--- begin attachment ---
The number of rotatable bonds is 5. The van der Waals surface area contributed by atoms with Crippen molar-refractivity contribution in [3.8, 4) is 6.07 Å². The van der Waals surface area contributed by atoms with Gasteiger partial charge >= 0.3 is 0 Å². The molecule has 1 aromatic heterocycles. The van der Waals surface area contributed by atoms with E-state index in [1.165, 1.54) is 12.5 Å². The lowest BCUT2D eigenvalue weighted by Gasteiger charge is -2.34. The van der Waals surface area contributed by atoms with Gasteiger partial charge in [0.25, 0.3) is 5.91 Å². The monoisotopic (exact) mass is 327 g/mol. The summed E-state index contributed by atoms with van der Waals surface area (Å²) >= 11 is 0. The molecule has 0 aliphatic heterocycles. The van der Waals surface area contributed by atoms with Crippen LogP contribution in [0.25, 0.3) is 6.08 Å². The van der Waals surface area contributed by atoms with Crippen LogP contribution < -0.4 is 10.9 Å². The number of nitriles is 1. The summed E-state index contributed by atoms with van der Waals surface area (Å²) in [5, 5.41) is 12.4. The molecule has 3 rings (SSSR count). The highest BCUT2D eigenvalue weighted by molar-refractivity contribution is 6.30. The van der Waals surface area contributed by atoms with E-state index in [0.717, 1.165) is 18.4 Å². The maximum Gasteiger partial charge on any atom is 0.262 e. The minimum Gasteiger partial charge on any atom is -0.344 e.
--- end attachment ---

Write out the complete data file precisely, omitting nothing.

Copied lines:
The number of rotatable bonds is 5. The van der Waals surface area contributed by atoms with Crippen molar-refractivity contribution in [3.8, 4) is 6.07 Å². The van der Waals surface area contributed by atoms with Gasteiger partial charge >= 0.3 is 0 Å². The molecule has 1 aromatic heterocycles. The van der Waals surface area contributed by atoms with E-state index in [1.165, 1.54) is 12.5 Å². The lowest BCUT2D eigenvalue weighted by Gasteiger charge is -2.34. The van der Waals surface area contributed by atoms with Gasteiger partial charge in [0.25, 0.3) is 5.91 Å². The monoisotopic (exact) mass is 327 g/mol. The summed E-state index contributed by atoms with van der Waals surface area (Å²) >= 11 is 0. The molecule has 0 aliphatic heterocycles. The van der Waals surface area contributed by atoms with Crippen LogP contribution in [0.25, 0.3) is 6.08 Å². The van der Waals surface area contributed by atoms with Crippen LogP contribution < -0.4 is 10.9 Å². The number of nitriles is 1. The summed E-state index contributed by atoms with van der Waals surface area (Å²) in [5, 5.41) is 12.4. The molecule has 3 rings (SSSR count). The highest BCUT2D eigenvalue weighted by molar-refractivity contribution is 6.30. The van der Waals surface area contributed by atoms with E-state index in [0.717, 1.165) is 18.4 Å². The maximum Gasteiger partial charge on any atom is 0.262 e. The minimum Gasteiger partial charge on any atom is -0.344 e.